The destruction of ancient marine ecosystems, giant squid, snot eels, the possible extinction of species and whole habitats crushed under giant machinery - not the latest science fiction movie, but scientific fact.
*52590:* Mollusc at the Davidson Seamount off the coast of California,
The Greenpeace ship, MV Esperanza, currently campaigning to stop
the oceans from becoming a nuclear highway for dangerous plutonium
shipments, will soon set sail to the deep ocean of the North
Atlantic to expose the impact on deep-sea life of the most
destructive activity on the high seas.
High seas bottom trawling literally ploughs up the ocean floor
in search of fish and the fleets often target seamounts - the least
explored mountains on the planet, that rise more than a 1,000
metres from the ocean floor (1). Seamounts are teeming with
deep-sea life, some of which is undiscovered by science and much is
unique to individual seamounts.
"Bottom trawlers are effectively clear-cutting areas as rich in
life as any rainforest. In minutes they can devastate corals that
have taken millennia to grow and wipe out species even before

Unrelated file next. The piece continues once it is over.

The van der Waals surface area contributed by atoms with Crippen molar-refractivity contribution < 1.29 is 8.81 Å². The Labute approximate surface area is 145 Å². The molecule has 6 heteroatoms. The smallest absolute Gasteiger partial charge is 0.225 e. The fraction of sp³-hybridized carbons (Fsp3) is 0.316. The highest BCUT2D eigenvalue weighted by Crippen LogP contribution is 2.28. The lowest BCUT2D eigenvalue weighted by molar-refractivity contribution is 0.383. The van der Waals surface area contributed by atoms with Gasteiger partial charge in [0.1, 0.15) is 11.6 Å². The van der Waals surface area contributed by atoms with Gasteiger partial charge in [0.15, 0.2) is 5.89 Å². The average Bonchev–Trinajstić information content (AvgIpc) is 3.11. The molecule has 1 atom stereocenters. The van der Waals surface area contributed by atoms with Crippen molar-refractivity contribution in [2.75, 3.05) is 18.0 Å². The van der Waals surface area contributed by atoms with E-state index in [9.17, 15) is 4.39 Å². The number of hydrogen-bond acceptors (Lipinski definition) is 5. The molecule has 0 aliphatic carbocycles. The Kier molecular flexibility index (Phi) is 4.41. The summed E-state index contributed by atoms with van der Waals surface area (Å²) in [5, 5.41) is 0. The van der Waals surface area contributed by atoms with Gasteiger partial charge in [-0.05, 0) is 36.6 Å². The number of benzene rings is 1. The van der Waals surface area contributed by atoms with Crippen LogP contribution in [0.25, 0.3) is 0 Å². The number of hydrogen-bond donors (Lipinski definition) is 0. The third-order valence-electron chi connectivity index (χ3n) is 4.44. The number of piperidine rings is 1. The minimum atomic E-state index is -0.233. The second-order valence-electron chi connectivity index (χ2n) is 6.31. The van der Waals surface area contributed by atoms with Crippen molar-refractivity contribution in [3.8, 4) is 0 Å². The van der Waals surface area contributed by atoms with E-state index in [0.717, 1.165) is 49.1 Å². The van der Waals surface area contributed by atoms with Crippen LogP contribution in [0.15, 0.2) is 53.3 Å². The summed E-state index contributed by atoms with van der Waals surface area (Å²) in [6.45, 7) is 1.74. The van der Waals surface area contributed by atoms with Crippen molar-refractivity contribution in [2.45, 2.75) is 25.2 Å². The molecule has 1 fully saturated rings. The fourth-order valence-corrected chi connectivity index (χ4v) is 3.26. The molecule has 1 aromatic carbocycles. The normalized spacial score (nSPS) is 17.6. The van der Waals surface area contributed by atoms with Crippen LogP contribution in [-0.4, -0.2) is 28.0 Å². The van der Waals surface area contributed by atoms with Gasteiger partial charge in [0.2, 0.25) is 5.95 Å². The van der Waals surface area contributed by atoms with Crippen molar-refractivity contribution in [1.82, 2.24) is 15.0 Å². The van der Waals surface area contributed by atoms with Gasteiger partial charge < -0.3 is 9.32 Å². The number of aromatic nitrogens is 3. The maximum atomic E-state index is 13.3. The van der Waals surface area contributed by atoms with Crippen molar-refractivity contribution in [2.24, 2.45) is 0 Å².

science has had time to study them," said Dima Litvinov, aboard the
MV Esperanza. "Every day wasted just discussing the need for action
is possibly another deep sea habitat gone."
Scientists and other environmental groups are supporting the
call for action (2). The Greenpeace ship will spotlight the
deep-sea destroyers as part of the global campaign calling for an
international moratorium on high seas bottom trawling at the United
Nations General Assembly session this November.
VVPR info: Video available at http://www.greenpeace.org/deepsealife/Stills of deep water creatures are available at: http://activism.greenpeace.org/deepsea/
Notes: (1) Less than one percent of the global fishing fleet practises high seas bottom trawling (a). It is not an economic necessity. But the damage that is done is incalculable. Thousands of scientists have already condemned the practise (b). (a) Spain, Russia, New Zealand, Portugal, Norway, Estonia, Denmark/Faroe Islands, Japan, Lithuania, Iceland and Latvia (b) Scientists' Statement on Protecting the World's Deep-Sea Coral and Sponge Ecosystems - Marine Conservation Biology Institute, Feb 2004(2) Greenpeace is a member of the Deep Sea Conservation Coalition, an international alliance of organisations, representing millions of people in countries around the world, which is calling for a moratorium on high seas bottom trawling.